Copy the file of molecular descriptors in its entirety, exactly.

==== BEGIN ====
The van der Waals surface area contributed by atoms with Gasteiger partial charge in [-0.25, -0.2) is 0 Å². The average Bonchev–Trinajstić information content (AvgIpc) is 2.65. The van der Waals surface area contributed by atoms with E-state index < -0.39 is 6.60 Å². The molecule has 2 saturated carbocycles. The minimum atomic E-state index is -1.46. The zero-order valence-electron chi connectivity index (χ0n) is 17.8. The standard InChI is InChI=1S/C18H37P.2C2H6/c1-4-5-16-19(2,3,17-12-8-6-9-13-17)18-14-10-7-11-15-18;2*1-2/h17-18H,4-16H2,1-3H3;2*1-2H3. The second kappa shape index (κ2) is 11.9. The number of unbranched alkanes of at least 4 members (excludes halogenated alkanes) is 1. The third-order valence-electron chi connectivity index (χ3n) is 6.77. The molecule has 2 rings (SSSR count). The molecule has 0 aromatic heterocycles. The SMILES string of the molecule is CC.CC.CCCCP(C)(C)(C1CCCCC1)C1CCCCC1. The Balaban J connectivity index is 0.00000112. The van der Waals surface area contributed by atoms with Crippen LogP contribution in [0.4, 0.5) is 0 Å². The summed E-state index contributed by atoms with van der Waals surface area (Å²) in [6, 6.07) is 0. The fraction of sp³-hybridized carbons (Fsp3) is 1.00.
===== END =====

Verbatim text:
The van der Waals surface area contributed by atoms with Gasteiger partial charge in [-0.25, -0.2) is 0 Å². The average Bonchev–Trinajstić information content (AvgIpc) is 2.65. The van der Waals surface area contributed by atoms with E-state index < -0.39 is 6.60 Å². The molecule has 2 saturated carbocycles. The minimum atomic E-state index is -1.46. The zero-order valence-electron chi connectivity index (χ0n) is 17.8. The standard InChI is InChI=1S/C18H37P.2C2H6/c1-4-5-16-19(2,3,17-12-8-6-9-13-17)18-14-10-7-11-15-18;2*1-2/h17-18H,4-16H2,1-3H3;2*1-2H3. The second kappa shape index (κ2) is 11.9. The number of unbranched alkanes of at least 4 members (excludes halogenated alkanes) is 1. The third-order valence-electron chi connectivity index (χ3n) is 6.77. The molecule has 2 rings (SSSR count). The molecule has 0 aromatic heterocycles. The SMILES string of the molecule is CC.CC.CCCCP(C)(C)(C1CCCCC1)C1CCCCC1. The Balaban J connectivity index is 0.00000112. The van der Waals surface area contributed by atoms with Crippen LogP contribution in [0.4, 0.5) is 0 Å². The summed E-state index contributed by atoms with van der Waals surface area (Å²) in [6, 6.07) is 0. The fraction of sp³-hybridized carbons (Fsp3) is 1.00.